Racing the sun around Iceland in a Nissan GT-R

Mega ring road plus 21 hour daylight in Iceland equals epic GT-R fun

Stanfords, the world’s best cartographic shop, deals me a pre-flight downer. Maps and guides to Iceland are to be found on its “Europe” floor. I wanted it to be more exotic than that. At least another continent. Well, now, having sampled the whole thing in one headlong day, I can report it’s another world. Several other worlds actually.

The original plan was to circumnavigate the country by its Route 1 ring road, departing Reykjavik at sunrise on the longest day of the the year and getting back by sunset. That’s 21 hours at this near-Arctic latitude. Most guidebooks say you should take a week, minimum. Any old how, the morning before we set off, we learned the country’s greatest band Sigur Rós was doing the same route in the opposite direction, composing on-the-hoof a soundtrack to match the resulting livestream. Which sounded far better planned and more culturally appropriate than anything from Top Gear. So we swerved onto a new path, a plan better suited to our inclinations and to the car we’re driving. We’re sticking approximately to Route 1, sticking to the allotted hours, but allowing ourselves detours to anything else that tempts a 562bhp four-wheel-drive car that’s as volcanic as the country it’s passing through.

Despite the Stanfords categorisation, Iceland is only half in Europe. Its western segment is strictly in North America. An active volcano chain rends the country asunder. It’s part of the Mid-Atlantic Ridge, the boundary of the tectonic plates of those two continents. The plates are moving apart, so if you’re thinking of trying this next year, be aware you’ll have an even longer trip. By 4cm or so.

Reykjavik is like Legoland. It has all the paraphernalia of a global capital – parliament, striking modern cathedral and opera house, port and airport – but none of the scale. It’s highly engaging, though, and plenty of its restaurants do a mean fish supper. On that, we fortify ourselves, then grab a scant few hours’ sleep.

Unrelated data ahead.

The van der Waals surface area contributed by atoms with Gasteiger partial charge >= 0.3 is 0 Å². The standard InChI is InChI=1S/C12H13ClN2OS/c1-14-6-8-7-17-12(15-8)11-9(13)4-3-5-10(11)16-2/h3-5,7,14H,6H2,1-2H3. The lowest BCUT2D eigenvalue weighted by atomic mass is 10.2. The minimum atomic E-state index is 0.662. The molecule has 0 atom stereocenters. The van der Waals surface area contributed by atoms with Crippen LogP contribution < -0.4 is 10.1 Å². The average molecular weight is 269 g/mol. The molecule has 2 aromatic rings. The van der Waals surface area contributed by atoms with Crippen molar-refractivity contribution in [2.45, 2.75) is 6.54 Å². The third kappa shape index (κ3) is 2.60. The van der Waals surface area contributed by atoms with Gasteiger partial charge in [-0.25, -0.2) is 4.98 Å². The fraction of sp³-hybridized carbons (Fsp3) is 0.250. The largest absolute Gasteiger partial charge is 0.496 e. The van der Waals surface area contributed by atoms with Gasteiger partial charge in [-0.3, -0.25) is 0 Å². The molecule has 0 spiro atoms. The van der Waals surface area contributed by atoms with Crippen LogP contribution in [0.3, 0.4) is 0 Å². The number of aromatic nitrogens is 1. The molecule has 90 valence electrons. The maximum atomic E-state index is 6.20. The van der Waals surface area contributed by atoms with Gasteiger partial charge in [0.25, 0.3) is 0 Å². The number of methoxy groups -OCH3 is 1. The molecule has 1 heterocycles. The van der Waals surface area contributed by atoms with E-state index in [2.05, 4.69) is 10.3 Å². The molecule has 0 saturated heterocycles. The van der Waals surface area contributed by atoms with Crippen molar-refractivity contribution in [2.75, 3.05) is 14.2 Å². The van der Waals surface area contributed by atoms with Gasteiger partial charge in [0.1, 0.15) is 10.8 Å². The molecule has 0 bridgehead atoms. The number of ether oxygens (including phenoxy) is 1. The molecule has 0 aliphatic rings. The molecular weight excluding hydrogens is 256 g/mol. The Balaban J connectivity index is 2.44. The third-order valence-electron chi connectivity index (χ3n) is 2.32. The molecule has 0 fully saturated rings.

Sunrise, our starting flag, is at 2.55am. Sunset, the end target, three minutes past the following midnight. But there’s no dawn, no dusk, no night. It never gets dark. Our day begins and ends under glutinous, claggy cloud, not the fiery red skies and golden glow I’d been hoping for. And with this absence of darkness, the smearing into daylight is mind-numbingly languid. The first hours are low coastal roadway and rolling hills. Causeways cross coastal inlets, plus one long tunnel that runs underneath and smells strongly of fish. Time has ground to an aimless crawl: it feels like a dull winter’s 4pm, not a high-summer 3am… or 4am or 5am or 6am: the changes in light are infinitesimal.

Still, the combination of the antisocial hour and the sparseness of the population does mean the road is ours and ours only. It demonstrates how this newly face-lifted GT-R has been house-trained. On a run like this, the old one did your head in. Its road noise reverberated your skull, and the ride was shocking – literally as well as figuratively. The new GT-R is capable of being a lot more placid. With its dampers set in their comfort mode, the surface’s brittleness is eased off. The V6 revs comparatively high because there’s no seventh gear, but it’s no hardship to be hearing one of the world’s more purposeful engines, even if it is operating at a fraction of its full purpose. There’s tramlining where trucks have squashed parallel tracks into the road, but nothing more than a gentle tug of the wheel. The all-Europe navigation system doesn’t cover Iceland (d’you hear, Stanfords?). But it’s pretty hard to take the wrong road when there are so darned few of them. We settle into the deep leather seats, plug a phone into the Bose, and find an Icelandic indie playlist on Spotify. So it’s an appropriate car for the long and comparatively gentle tarmac sections. Godzilla as a GT. Who knew?

As we curl onto the northern coast, the landscape casts aside its gentility. Under the vast skies brood endless mountain ranges, cut with rivers crashing into thunderous waterfalls. The roads convolute with it, and their twists give the GT-R something to do. It bites to the challenge. Even in the rain, it digs deep into an immense reserve of security, violent in the force but placid in the demands it places on you. It involves and converses with the driver but doesn’t start arguments. Out of a corner, the immense complication of the pistons and gears and torque-apportioning driveline is irrelevant. The turbos seem to be swinging directly at the wheels, catapulting you away to a new tract of countryside.

We pass the deep blue of Lake Mývatn. It’s flanked by a forest of jagged black rock towers, like raving pagan dancers suddenly petrified for eternity. Tourist buses appear from nowhere, decanting their occupants into several hot-spring baths. Small industrial installations sit at the head of steaming fissures, collecting geothermal energy. Iceland’s entire electricity supply is renewable, from this superheated water and hydropower.